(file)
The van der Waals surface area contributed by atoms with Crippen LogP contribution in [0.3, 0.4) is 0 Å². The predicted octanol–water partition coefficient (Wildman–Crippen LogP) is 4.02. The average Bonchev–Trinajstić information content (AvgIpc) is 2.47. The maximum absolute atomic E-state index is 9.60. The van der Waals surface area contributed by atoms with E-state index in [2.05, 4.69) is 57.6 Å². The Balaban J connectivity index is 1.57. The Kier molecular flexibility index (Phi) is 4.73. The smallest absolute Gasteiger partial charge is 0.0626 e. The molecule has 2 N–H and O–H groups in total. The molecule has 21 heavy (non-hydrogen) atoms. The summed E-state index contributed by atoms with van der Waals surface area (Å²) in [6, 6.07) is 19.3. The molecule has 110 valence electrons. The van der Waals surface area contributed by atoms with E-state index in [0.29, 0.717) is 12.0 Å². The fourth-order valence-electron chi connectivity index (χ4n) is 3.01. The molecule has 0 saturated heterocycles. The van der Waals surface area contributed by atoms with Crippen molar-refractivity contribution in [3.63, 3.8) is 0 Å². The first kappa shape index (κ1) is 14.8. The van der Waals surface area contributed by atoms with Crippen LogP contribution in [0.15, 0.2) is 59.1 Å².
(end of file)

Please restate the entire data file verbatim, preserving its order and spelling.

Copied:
The van der Waals surface area contributed by atoms with Crippen LogP contribution in [0.3, 0.4) is 0 Å². The predicted octanol–water partition coefficient (Wildman–Crippen LogP) is 4.02. The average Bonchev–Trinajstić information content (AvgIpc) is 2.47. The maximum absolute atomic E-state index is 9.60. The van der Waals surface area contributed by atoms with E-state index in [2.05, 4.69) is 57.6 Å². The Balaban J connectivity index is 1.57. The Kier molecular flexibility index (Phi) is 4.73. The smallest absolute Gasteiger partial charge is 0.0626 e. The molecule has 2 N–H and O–H groups in total. The molecule has 21 heavy (non-hydrogen) atoms. The summed E-state index contributed by atoms with van der Waals surface area (Å²) in [6, 6.07) is 19.3. The molecule has 110 valence electrons. The van der Waals surface area contributed by atoms with E-state index in [0.29, 0.717) is 12.0 Å². The fourth-order valence-electron chi connectivity index (χ4n) is 3.01. The molecule has 0 saturated heterocycles. The van der Waals surface area contributed by atoms with Crippen molar-refractivity contribution in [3.63, 3.8) is 0 Å². The first kappa shape index (κ1) is 14.8. The van der Waals surface area contributed by atoms with Crippen LogP contribution in [0.15, 0.2) is 59.1 Å².